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Summer 99 Table of Contents
Versión Español de este artículo (Spanish Version)

 

By Leslie Fansler, Wife, Mother, and Educator, Amarillo, Texas

This article first appeared in the April 1995 edition of P.S. NEWS!!!

Editor's note: The Fabulous Fansler family lives and works in Amarillo, Texas. Leslie sent this article to me just after Christmas vacation. I think that many of our readers will appreciate the humor and courage it takes to include a child with deafblindness in some of the "normal" activities of family holidays and vacation time. I think you will see that when the whole family makes a commitment to sharing the experience, it can happen. These events may not be without their moments, but I think it is important to remember, from these moments come some of our best memories. Contact Leslie and Keith at

My husband, Keith, and I have always enjoyed snow skiing. We started taking our oldest son, Chance, when he was five. It is an activity that we enjoyed as a family. My sister often skis with us. Our youngest son, Preston, who is deafblind, had ridden snowmobiles with us, but had not been on skis. Keith has always planned for Preston to learn to ski just like his brother, Chance, did. I thought this was a very unrealistic dream on my husband's part.

This year my mother-in-law suggested that we spend Christmas in Red River, New Mexico. We all loved the idea. By the time we left Amarillo for Red River our Christmas trip included members of my family as well as members of my husband's family. Keith had already decided that this was the year for Preston to ski for the first time. I tried to explain to him how crazy this idea really was, but Keith just ignored me!

It took the help of two grandmothers, an aunt, a great uncle and one grandpa (with camcorder in hand) to get us all on skis. Preston took these preparations well. Ski boots are very difficult to walk in. Preston, however, thought they were funny, and I was beginning to think that we could actually do this.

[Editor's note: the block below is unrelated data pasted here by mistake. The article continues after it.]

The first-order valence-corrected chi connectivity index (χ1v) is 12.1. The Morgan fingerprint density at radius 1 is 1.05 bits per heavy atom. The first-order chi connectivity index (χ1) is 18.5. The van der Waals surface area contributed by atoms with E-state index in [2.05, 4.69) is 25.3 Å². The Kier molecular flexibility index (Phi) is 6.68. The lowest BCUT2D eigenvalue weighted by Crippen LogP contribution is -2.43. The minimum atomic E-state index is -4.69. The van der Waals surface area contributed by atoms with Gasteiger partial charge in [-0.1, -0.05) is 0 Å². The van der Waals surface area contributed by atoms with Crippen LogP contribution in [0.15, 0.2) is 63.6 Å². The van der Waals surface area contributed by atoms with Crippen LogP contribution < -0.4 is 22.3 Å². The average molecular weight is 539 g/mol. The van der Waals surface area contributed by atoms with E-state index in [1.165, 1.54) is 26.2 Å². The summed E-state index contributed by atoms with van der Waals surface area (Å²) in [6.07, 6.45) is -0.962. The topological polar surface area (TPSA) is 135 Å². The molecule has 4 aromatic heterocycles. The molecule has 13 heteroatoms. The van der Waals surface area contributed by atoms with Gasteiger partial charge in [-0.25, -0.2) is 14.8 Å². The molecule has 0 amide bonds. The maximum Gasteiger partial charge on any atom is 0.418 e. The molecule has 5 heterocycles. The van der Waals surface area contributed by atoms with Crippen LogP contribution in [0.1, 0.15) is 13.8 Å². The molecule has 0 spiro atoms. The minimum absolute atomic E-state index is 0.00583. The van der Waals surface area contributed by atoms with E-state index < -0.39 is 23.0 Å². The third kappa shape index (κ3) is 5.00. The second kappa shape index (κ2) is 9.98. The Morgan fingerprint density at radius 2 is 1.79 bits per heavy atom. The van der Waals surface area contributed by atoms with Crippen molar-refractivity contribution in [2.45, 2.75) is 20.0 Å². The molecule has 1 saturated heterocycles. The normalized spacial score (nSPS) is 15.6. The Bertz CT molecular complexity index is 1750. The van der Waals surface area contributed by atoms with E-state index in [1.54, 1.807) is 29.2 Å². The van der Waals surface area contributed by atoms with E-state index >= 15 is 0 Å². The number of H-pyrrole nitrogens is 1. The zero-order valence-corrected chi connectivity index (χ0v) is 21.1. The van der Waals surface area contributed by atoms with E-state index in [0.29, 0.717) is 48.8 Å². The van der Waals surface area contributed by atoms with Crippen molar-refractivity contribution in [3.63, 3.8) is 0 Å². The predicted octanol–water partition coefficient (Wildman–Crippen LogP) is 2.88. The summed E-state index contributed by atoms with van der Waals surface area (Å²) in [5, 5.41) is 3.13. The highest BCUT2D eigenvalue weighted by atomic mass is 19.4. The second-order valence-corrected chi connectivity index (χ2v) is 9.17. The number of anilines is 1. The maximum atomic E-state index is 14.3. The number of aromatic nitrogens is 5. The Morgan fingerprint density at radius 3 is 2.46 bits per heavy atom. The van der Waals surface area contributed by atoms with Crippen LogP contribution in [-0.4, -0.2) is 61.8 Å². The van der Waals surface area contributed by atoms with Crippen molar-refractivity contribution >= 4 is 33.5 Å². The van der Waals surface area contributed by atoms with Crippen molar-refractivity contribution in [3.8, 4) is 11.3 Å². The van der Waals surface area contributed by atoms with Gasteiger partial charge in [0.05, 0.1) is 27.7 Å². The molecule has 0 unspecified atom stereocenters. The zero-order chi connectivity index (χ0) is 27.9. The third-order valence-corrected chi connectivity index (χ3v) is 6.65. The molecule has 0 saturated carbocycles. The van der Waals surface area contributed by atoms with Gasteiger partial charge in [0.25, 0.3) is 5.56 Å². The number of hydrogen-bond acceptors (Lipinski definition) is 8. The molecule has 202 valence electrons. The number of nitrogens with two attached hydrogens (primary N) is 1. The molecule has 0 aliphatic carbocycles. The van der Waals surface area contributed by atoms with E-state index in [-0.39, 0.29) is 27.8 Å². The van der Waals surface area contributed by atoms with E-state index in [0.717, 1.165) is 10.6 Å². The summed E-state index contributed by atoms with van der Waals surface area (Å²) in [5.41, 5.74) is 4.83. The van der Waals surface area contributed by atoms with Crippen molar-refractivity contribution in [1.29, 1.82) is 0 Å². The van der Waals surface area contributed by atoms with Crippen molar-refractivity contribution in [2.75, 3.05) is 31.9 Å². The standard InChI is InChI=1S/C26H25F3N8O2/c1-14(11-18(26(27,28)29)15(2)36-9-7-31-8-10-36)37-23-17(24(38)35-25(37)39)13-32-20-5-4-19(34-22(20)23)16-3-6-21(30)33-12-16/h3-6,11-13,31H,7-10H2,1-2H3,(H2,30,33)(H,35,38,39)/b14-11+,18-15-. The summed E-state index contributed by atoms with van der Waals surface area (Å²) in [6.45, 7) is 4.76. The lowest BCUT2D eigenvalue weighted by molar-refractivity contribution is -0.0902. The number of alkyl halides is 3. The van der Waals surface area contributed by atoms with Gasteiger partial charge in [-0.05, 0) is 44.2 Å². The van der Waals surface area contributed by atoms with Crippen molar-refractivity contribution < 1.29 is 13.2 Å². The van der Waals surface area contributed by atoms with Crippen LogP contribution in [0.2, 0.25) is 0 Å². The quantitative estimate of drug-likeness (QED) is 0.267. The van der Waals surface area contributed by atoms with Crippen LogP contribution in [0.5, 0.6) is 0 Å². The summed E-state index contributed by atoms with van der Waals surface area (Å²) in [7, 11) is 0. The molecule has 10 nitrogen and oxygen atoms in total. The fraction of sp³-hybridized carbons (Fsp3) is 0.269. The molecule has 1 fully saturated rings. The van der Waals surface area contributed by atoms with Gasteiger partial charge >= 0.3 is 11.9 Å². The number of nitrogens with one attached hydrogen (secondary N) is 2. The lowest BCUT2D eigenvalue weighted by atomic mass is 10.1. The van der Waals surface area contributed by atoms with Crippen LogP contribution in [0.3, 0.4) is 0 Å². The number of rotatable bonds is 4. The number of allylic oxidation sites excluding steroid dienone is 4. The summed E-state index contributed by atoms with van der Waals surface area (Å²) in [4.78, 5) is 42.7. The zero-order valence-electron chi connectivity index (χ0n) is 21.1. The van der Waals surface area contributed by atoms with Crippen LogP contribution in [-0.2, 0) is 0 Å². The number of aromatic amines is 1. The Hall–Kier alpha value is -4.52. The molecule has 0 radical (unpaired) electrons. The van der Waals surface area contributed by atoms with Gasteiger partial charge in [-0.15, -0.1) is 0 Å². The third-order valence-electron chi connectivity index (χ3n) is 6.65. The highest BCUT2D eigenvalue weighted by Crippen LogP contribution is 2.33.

We put Preston's mittens on as we headed to the ski lift, and he started complaining. He became more unhappy as we rode up the mountain. We skied over to a second lift. Chance was falling with every turn and Preston was crying loudly. When we arrived at the second lift I told Keith that we had to give this insanity up. We all got on the second lift and started up to the top. I said a prayer as my sister started giving Chance some pointers on turning. Halfway up Preston got his glove off (finally) and threw it off the ski lift. Then he pulled the other glove off and Keith managed to save it. Preston's whole attitude changed immediately.

By the time we were ready to ski down, he was laughing. I guess he just didn't like gloves, even though he soon had the coldest hands on that mountain. As the day passed we all had a blast and became exhausted. Chance took a class and learned how to turn. Preston started moving his legs back and forth to slide his skis. I was proud of my family. I was also happy that we had found another normal family activity that Preston could be included in.

After we finished up for the day and were preparing to return to our hotel, a man commented to me that Preston was "a tired little boy, he was sleeping sitting up!" It occurred to me that he had not realized that Preston was blind. He thought we were just another regular family out snow skiing with our sons. Boy, had we pulled the wool over his eyes!

Sketch of family skiing

"Our whole skiing family lined up together. A man took our picture! The next day my Me-ma bought it!"

Original illustration by Chance Fansler